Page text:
Welcome to the OWL Workshop on APA Style! This workshop will introduce you to important aspects of using the American Psychological Association (APA) Style to write and format research papers. You should begin with the introductory material, which covers what APA Style is, why it is used, and who should apply it to their work. Then you are invited to work through the OWL's handouts on APA Formatting and Writing Style, as well as APA Citations and Reference Lists.

NOTE: This workshop should answer most of your basic questions about using APA Style. However, if you are writing a complex document such as a thesis or lengthy manuscript, or if you have detailed questions, you should consult The Publication Manual of the American Psychological Association (6th edition), which you can usually find at your local library or in many bookstores.

The APA also has a website that allows you to order the book online and read some of their frequently asked questions about APA style. Purdue's OWL also has a list of Additional Resources covering APA style that you can consult.

What is APA Style?

APA Style establishes standards of written communication concerning:

  • the organization of content
  • writing style
  • citing references
  • and how to prepare a manuscript for publication in certain disciplines.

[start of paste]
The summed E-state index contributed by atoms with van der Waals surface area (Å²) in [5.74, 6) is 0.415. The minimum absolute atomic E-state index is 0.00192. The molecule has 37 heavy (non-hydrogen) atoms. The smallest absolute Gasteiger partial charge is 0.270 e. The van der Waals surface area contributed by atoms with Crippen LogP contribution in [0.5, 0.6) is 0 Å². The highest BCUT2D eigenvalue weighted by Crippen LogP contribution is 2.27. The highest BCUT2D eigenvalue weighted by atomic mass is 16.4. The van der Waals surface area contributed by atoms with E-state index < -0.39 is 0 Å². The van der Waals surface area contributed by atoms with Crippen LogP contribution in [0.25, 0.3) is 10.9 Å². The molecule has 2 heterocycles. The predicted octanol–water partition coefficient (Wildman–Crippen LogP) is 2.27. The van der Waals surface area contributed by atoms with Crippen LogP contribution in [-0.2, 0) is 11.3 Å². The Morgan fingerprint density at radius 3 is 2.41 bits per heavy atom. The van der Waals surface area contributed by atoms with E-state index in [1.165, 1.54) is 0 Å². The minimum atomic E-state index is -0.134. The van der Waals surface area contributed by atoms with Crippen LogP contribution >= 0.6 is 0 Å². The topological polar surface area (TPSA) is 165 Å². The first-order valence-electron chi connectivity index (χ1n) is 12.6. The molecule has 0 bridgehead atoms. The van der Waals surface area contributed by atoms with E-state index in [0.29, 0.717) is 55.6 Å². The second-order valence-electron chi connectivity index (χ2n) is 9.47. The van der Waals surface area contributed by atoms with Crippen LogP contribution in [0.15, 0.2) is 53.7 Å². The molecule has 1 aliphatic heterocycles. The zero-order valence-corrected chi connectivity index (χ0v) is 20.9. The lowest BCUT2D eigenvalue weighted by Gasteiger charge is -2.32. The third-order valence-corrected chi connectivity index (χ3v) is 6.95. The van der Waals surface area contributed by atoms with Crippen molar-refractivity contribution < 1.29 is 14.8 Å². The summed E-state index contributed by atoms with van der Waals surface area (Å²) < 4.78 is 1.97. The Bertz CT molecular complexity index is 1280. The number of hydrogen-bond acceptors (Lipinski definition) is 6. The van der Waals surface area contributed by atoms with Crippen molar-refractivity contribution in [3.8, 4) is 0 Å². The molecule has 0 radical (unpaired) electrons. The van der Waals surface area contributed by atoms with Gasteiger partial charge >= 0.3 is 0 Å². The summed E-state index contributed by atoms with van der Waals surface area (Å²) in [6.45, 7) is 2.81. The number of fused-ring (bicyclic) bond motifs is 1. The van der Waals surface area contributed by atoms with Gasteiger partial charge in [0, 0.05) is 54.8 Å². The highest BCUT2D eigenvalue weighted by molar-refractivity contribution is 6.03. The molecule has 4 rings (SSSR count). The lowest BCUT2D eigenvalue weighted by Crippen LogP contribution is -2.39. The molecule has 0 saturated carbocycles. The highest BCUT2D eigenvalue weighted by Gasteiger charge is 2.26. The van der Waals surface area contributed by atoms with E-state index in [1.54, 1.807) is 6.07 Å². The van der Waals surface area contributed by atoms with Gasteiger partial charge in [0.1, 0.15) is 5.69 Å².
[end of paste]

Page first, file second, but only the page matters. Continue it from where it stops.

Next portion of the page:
Get To Know contest invites youth aged 19 and under

Webinar Series#2 From STEM to STEAM: A Scientific RationaleApril 17, 2013News

On Tuesday, April 30th, Get to Know will be hosting the next in our series of monthly webinars to share great ideas, activities, and resources for using the creative arts, technology, and outdoor activity to connect youth with nature. This month we feature renowned speakers Dr. Mark Holder, Dr. Pat Winter and Marcia Klein. These experts in their fields will be discussing STEM to STEAM: A Scientific Rationale.

Read more …

Connect. Create. Celebrate

The Get To Know contest invites youth aged 19 and under to get outside and create original works of art, writing, photography, videography and music inspired by nature. The deadline for entries is August 1, 2013.


National Youth Arts Week is May 1-7

Why is National Youth Arts Week important?

We know that the primary source of optimism and hope for our nation's future is our youth. We also know that community based creative activities represent one of the oldest and most universally appealing opportunities for youth engagement available to Canada's young people.

This is why the Arts Network for Children and Youth believes that every youth, regardless of their gender, ethnicity, geographic location or socio economic status should have equal access to creative activities, both in and outside of school.

Art, in its widest definition, encompasses a diverse spectrum of youth engagement opportunities, from carpentry to community gardening, culinary arts to theatre. By meeting youth where they are and encouraging them to focus on their strengths and capitalize on their interests and skill sets through creative pursuits, we ensure their freedom to explore pathways away from detrimental behavior and toward the development of self esteem, leadership, civic engagement and healthy life choices.